Oh, I totally agree. I was looking into a baby book the other day (one that I knew a friend was reading) and as soon as I read that the doctor placed heavy emphasis on the “birth experience” and the importance of not traumatizing your baby during the “birth experience,” I quickly moved on to another book that was way less creepy to me. It’s so strange to me because people seem obsessed with everyone’s pregnancy, birthing and breastfeeding, but once the kid gets to be, say, 5 or so, no one really seems to care about their health/well-being/brain functioning/etc anymore. I just don’t understand this hyper-emphasis on what’s going on in utero, and for the year or so post-utero. I mean, I get that they’re important and all, but really, people: it’s not new. And I also don’t get how anyone can swear off caffeine while preggers. I’ve never been so tired in my life!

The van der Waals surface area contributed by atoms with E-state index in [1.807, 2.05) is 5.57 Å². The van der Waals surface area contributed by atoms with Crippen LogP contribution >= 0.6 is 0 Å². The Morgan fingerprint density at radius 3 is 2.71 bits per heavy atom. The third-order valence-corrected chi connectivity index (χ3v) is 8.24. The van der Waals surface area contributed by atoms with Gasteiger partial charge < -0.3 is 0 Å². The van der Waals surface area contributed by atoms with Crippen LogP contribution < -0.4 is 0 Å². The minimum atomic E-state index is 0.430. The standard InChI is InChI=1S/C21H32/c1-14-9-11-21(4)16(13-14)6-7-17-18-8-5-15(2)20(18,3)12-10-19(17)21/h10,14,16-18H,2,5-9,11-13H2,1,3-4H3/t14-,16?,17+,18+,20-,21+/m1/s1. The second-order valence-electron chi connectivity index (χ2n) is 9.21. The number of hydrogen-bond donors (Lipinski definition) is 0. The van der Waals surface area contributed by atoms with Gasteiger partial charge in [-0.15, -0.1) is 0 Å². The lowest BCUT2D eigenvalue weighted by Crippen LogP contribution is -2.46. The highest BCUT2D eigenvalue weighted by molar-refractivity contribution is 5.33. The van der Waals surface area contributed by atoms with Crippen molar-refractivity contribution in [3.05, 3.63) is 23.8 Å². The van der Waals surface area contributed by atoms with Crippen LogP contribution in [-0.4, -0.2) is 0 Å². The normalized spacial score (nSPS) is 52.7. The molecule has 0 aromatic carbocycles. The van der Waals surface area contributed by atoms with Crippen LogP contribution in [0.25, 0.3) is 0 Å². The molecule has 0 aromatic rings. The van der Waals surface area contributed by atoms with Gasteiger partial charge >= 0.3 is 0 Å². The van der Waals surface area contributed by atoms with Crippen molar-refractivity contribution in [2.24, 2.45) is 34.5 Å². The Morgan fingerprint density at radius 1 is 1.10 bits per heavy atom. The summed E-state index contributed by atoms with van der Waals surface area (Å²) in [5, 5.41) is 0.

8. 8 aaron November 30, 2011 at 4:47 pm

    Preferences (in order): Penelope, Gertrude, Jermichael.

  9. 9 kateandgracie November 30, 2011 at 4:49 pm

    Brilliant. But I notice an absence of my all-time fave, Tramon.

  10. 10 Kristin December 1, 2011 at 9:58 am

    Jermichael is perfect. A variation on Jermajesty,. perhaps? But a more direct homage to MJ. Love it.

    Very popular right now, among teen moms mostly from what I can see, is Nevaeh, being heaven spelled backwards. I’m sure you’ve heard about it, but I can’t talk about it enough.

    Also, there is a boy or girl (no idea which) in Maeve’s preschool class named…wait for it…Paisley. Your welcome.

  11. 11 kateandgracie December 1, 2011 at 10:06 am

    Oh, thank you very much! Yes, Paisley is quite…adorable!